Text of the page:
In this world of hybrid work and cloud-based applications, companies’ data assets are under growing threat. Pre-pandemic research indicated that one in three firms were reporting data loss from external attacks. Meanwhile, given the surge in malicious attacks, the UK government updated its 10 cyber security rules for business in May last year.

Data and storage professionals are having to mitigate the security risks and recovery costs, despite their companies now operating with rejigged supply chains and remote workforces. Recent research suggests that data breaches are 4.5 times more likely to happen at end-user endpoints than back-end servers.

Incident response: on-premises and cloud native infrastructures

Businesses’ ability to enact disaster recovery plans and safeguard their data, however, varies considerably. IT teams with on-premises file sharing infrastructures remain rooted to system failovers with duplicates of their key locations or a co-located DR facility. In addition, on-premises storage infrastructures are likely to have become more complex with the supplementary or wider use of cloud applications to help businesses survive and enable remote work.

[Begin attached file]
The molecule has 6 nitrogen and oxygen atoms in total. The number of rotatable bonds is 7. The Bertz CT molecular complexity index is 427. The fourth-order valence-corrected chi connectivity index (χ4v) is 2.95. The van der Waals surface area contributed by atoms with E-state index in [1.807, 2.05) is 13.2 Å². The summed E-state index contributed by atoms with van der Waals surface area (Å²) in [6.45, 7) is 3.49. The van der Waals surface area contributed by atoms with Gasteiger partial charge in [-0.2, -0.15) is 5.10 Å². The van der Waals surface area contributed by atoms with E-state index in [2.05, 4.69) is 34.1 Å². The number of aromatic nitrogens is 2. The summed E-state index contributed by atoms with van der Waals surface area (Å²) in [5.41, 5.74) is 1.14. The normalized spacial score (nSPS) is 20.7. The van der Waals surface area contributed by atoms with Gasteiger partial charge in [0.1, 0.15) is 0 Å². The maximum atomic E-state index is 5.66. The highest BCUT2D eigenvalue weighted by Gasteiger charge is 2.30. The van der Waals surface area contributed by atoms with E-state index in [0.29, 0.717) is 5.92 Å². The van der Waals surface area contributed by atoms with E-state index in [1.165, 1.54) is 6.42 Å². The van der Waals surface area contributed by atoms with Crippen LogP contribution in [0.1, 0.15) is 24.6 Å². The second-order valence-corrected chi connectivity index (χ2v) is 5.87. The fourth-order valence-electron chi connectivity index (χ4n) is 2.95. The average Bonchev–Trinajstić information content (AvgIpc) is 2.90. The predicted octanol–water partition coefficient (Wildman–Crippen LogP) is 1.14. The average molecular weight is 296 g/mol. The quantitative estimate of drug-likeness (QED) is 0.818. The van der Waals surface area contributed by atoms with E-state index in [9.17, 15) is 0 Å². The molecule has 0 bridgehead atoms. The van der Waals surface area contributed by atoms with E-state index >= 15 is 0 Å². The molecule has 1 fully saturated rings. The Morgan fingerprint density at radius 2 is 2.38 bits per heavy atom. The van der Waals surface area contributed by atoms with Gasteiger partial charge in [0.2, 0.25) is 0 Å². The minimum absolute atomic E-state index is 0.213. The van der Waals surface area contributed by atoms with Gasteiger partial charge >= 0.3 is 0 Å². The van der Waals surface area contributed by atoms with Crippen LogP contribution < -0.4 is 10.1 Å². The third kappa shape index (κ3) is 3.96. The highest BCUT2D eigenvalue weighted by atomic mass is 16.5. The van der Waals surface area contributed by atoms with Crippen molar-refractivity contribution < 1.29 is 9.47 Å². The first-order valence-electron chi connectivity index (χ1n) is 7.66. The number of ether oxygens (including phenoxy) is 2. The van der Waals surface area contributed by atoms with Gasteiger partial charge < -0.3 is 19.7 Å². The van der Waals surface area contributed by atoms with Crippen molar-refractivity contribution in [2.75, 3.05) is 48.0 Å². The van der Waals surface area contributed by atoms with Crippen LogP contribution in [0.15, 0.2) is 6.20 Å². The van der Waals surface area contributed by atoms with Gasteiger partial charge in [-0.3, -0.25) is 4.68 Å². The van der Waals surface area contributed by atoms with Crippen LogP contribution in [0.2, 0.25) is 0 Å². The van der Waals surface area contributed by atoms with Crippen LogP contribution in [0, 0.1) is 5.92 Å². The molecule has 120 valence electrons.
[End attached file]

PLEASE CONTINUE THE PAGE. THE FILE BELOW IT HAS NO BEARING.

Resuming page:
On-premises–focused organizations’ scope for local DR testing and improvement of recovery plans has been held back by the pandemic-related upheaval while recovery of data on compromised servers and devices can take days, sometimes even weeks. In a revealing example, Ireland’s Health Service Executive acknowledged a ransomware attack on May 14 last year, but was still working on its recovery in late July and has stated that the clean-up could cost €600 million.

Risks in a post-pandemic economy

In a post-Covid economy that is demanding considerable flexibility from adapted supply chains and new work models, cloud-native file storage’s fast recovery capabilities could give companies greater resilience and the operational flexibility they need.